The Great Big World and China
Since its inception, the Chinese people and leaders have referred to their homelands as the ‘Middle Kingdom.’ This name reflects the long-held belief that China is the center of the world. For thousands of years, Chinese foreign relations consisted of subjugating countries that were unable to stand up to the powerful Chinese military and walling themselves off from empires which threatened the control the various regimes had over the economic and cultural lives of the people of the Middle Kingdom. With the growing power of the Western nations, these solutions became less and less tenable. The Chinese empire found itself at the mercy of the British and saw its borders forced open and its peoples exposed to a new level of cultural exchange. This systematic opening of China began a change in Chinese politics which lead China to become more invested in the world outside the ‘Middle Kingdom.’ The change in Chinese thoughts on interdependence of the country on other countries and institutions culminated in the opening of China to the outside world in the 1970s by Deng Xiaoping. This decision marks one of the first times that China embraced the changes and new challenges brought on by opening itself to the world. Since then, China has expanded its economy, changed the way its largely centralized government functions and has become a force to be reckoned with in the international realm. The newfound openness of China, combined with the effects of globalization has lead to a myriad of new issues for China’s leadership and people. This paper aims to evaluate the effects of globalization on the Chinese government and reform efforts, and the evolving international relationships that China is fostering.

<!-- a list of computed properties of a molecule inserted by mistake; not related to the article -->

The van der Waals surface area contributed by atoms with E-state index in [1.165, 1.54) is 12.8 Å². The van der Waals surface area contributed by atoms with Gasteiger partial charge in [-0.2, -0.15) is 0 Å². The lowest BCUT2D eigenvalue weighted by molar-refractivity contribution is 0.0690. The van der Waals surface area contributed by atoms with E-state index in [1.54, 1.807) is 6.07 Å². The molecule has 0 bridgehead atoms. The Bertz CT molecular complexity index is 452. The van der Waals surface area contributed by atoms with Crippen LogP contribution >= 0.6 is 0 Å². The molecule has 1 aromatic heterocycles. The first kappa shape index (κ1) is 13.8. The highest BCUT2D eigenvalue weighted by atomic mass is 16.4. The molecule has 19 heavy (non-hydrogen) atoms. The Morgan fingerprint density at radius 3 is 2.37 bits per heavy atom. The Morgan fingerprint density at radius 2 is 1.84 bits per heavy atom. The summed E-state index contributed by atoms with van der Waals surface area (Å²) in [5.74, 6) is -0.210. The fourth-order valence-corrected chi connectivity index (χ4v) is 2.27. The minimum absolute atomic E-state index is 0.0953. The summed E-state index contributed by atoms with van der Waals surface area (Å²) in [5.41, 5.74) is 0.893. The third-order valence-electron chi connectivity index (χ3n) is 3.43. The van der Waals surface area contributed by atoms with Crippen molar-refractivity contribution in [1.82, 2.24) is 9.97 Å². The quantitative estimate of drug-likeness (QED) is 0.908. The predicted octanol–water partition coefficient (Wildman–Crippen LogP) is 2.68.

The most obvious and farthest reaching effects of globalization can be seen in the shift of the government’s priorities away from lofty ideological principles and toward sustained economic growth. This shift can be seen during the reforms of the late 1970s, where the Communist Party promoted ‘twin pillars’ of economic growth and nationalism. (Economy, 9) The groundwork for a global China starts to emerge when, as a result of loosening of economic trading restrictions, the country and government begins to see the economic benefits of joining an interconnected economy. The economic stability granted by globalizing economies is so important that, during the ‘southern tour’ of 1992, Deng Xiaoping wrote, “guidelines that his successors have followed ever since of requiring further openness and economic reform as a necessary condition for maintaining high levels of economic growth.” (Yahuda) The opening of China and the resulting economic growth was seen as instrumental in the continued survival of the Communist party. It would follow that it is in the interest of the party to increasingly utilize any system or phenomena that has shown to be inductive for economic growth. When looking at the systems available to China it becomes clear that their “interests would seem to be most congruent with the existing international order” and that Chinese economic interests are best served by an increasing integration with the existing economic order. (Ikenberry, 106-107) Integration into the existing order was undertaken by entering into agreements with foreign countries and non-state actors. Entering these institutions and markets was only accomplished through major reforms and revisions made to Chinese governmental institutions and the need for a ‘stable international environment’ created a significant change to Chinese foreign policy. (Harris, 24) These ideas concerning the economic growth of China seem to be correct, evidenced by the increased participation by China with international actors and increasing interdependence manifested in China’s trading habits. By opening the international trading and funding restrictions on Chinese businesses, the country has become one of the “largest recipients of foreign direct...
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